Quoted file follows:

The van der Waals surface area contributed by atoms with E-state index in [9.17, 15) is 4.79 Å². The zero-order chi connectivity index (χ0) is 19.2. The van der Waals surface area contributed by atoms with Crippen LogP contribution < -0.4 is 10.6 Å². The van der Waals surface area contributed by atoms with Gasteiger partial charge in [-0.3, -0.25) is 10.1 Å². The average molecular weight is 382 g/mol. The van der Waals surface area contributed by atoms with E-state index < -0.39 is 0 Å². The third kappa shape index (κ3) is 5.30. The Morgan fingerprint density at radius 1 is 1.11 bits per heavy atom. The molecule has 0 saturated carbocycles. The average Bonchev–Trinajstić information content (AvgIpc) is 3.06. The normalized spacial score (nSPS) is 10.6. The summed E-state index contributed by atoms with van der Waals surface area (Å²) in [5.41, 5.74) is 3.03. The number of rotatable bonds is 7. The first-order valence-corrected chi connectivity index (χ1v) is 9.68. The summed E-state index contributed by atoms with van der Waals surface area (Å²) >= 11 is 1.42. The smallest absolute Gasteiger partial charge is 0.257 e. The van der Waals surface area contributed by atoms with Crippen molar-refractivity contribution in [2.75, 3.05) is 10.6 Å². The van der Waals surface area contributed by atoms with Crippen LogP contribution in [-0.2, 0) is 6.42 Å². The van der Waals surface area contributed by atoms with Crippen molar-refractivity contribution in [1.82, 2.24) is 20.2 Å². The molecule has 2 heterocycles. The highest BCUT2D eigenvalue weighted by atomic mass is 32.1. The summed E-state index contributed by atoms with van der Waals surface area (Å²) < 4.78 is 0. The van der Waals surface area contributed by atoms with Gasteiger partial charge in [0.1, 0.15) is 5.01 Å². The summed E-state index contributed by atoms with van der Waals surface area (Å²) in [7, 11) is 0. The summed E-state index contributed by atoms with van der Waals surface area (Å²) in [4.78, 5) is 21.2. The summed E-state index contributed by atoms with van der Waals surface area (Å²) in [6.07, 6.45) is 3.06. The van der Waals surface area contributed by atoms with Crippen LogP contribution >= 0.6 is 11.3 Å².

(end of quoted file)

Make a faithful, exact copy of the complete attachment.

The van der Waals surface area contributed by atoms with E-state index in [9.17, 15) is 4.79 Å². The zero-order chi connectivity index (χ0) is 19.2. The van der Waals surface area contributed by atoms with Crippen LogP contribution < -0.4 is 10.6 Å². The van der Waals surface area contributed by atoms with Gasteiger partial charge in [-0.3, -0.25) is 10.1 Å². The average molecular weight is 382 g/mol. The van der Waals surface area contributed by atoms with E-state index < -0.39 is 0 Å². The third kappa shape index (κ3) is 5.30. The Morgan fingerprint density at radius 1 is 1.11 bits per heavy atom. The molecule has 0 saturated carbocycles. The average Bonchev–Trinajstić information content (AvgIpc) is 3.06. The normalized spacial score (nSPS) is 10.6. The summed E-state index contributed by atoms with van der Waals surface area (Å²) in [5.41, 5.74) is 3.03. The number of rotatable bonds is 7. The first-order valence-corrected chi connectivity index (χ1v) is 9.68. The summed E-state index contributed by atoms with van der Waals surface area (Å²) >= 11 is 1.42. The smallest absolute Gasteiger partial charge is 0.257 e. The van der Waals surface area contributed by atoms with Crippen molar-refractivity contribution in [2.75, 3.05) is 10.6 Å². The van der Waals surface area contributed by atoms with Crippen LogP contribution in [-0.2, 0) is 6.42 Å². The van der Waals surface area contributed by atoms with Crippen molar-refractivity contribution in [1.82, 2.24) is 20.2 Å². The molecule has 2 heterocycles. The highest BCUT2D eigenvalue weighted by atomic mass is 32.1. The summed E-state index contributed by atoms with van der Waals surface area (Å²) < 4.78 is 0. The van der Waals surface area contributed by atoms with Gasteiger partial charge in [0.1, 0.15) is 5.01 Å². The summed E-state index contributed by atoms with van der Waals surface area (Å²) in [7, 11) is 0. The summed E-state index contributed by atoms with van der Waals surface area (Å²) in [4.78, 5) is 21.2. The summed E-state index contributed by atoms with van der Waals surface area (Å²) in [6.07, 6.45) is 3.06. The van der Waals surface area contributed by atoms with Crippen LogP contribution >= 0.6 is 11.3 Å².